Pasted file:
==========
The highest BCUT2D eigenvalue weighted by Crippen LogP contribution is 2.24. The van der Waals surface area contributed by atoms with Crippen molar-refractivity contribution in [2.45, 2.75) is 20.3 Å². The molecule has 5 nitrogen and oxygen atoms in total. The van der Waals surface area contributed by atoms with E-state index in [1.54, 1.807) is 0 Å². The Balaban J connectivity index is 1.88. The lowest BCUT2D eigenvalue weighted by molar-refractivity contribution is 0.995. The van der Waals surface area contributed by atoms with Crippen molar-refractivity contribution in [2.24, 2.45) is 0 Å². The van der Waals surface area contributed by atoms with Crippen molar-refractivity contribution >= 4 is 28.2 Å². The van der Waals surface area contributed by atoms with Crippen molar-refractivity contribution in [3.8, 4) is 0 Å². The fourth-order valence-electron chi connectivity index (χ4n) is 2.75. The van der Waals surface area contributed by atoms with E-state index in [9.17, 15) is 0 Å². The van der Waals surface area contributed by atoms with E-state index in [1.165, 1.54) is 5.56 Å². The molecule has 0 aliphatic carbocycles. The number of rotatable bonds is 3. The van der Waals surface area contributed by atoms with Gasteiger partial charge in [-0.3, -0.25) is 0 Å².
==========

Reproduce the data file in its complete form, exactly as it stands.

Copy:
The highest BCUT2D eigenvalue weighted by Crippen LogP contribution is 2.24. The van der Waals surface area contributed by atoms with Crippen molar-refractivity contribution in [2.45, 2.75) is 20.3 Å². The molecule has 5 nitrogen and oxygen atoms in total. The van der Waals surface area contributed by atoms with E-state index in [1.54, 1.807) is 0 Å². The Balaban J connectivity index is 1.88. The lowest BCUT2D eigenvalue weighted by molar-refractivity contribution is 0.995. The van der Waals surface area contributed by atoms with Crippen molar-refractivity contribution in [2.24, 2.45) is 0 Å². The van der Waals surface area contributed by atoms with Crippen molar-refractivity contribution >= 4 is 28.2 Å². The van der Waals surface area contributed by atoms with Crippen molar-refractivity contribution in [3.8, 4) is 0 Å². The fourth-order valence-electron chi connectivity index (χ4n) is 2.75. The van der Waals surface area contributed by atoms with E-state index in [9.17, 15) is 0 Å². The van der Waals surface area contributed by atoms with E-state index in [1.165, 1.54) is 5.56 Å². The molecule has 0 aliphatic carbocycles. The number of rotatable bonds is 3. The van der Waals surface area contributed by atoms with Gasteiger partial charge in [-0.3, -0.25) is 0 Å².